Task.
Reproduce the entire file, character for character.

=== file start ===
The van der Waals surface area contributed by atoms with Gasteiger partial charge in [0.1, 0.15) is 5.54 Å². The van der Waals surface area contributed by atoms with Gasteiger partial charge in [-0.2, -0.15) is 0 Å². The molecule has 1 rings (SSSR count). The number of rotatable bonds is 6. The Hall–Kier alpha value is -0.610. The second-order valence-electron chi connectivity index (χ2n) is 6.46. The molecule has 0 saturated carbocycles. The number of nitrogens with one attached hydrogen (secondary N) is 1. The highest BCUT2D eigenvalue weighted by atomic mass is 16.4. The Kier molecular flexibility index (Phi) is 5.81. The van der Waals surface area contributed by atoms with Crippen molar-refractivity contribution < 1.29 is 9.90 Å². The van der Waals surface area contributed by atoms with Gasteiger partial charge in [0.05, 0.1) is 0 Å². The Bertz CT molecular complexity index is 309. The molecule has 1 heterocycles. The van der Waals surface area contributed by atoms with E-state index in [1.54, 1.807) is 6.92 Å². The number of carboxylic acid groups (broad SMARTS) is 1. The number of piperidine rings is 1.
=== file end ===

The van der Waals surface area contributed by atoms with Gasteiger partial charge in [0.1, 0.15) is 5.54 Å². The van der Waals surface area contributed by atoms with Gasteiger partial charge in [-0.2, -0.15) is 0 Å². The molecule has 1 rings (SSSR count). The number of rotatable bonds is 6. The Hall–Kier alpha value is -0.610. The second-order valence-electron chi connectivity index (χ2n) is 6.46. The molecule has 0 saturated carbocycles. The number of nitrogens with one attached hydrogen (secondary N) is 1. The highest BCUT2D eigenvalue weighted by atomic mass is 16.4. The Kier molecular flexibility index (Phi) is 5.81. The van der Waals surface area contributed by atoms with Crippen molar-refractivity contribution < 1.29 is 9.90 Å². The van der Waals surface area contributed by atoms with Gasteiger partial charge in [0.05, 0.1) is 0 Å². The Bertz CT molecular complexity index is 309. The molecule has 1 heterocycles. The van der Waals surface area contributed by atoms with E-state index in [1.54, 1.807) is 6.92 Å². The number of carboxylic acid groups (broad SMARTS) is 1. The number of piperidine rings is 1.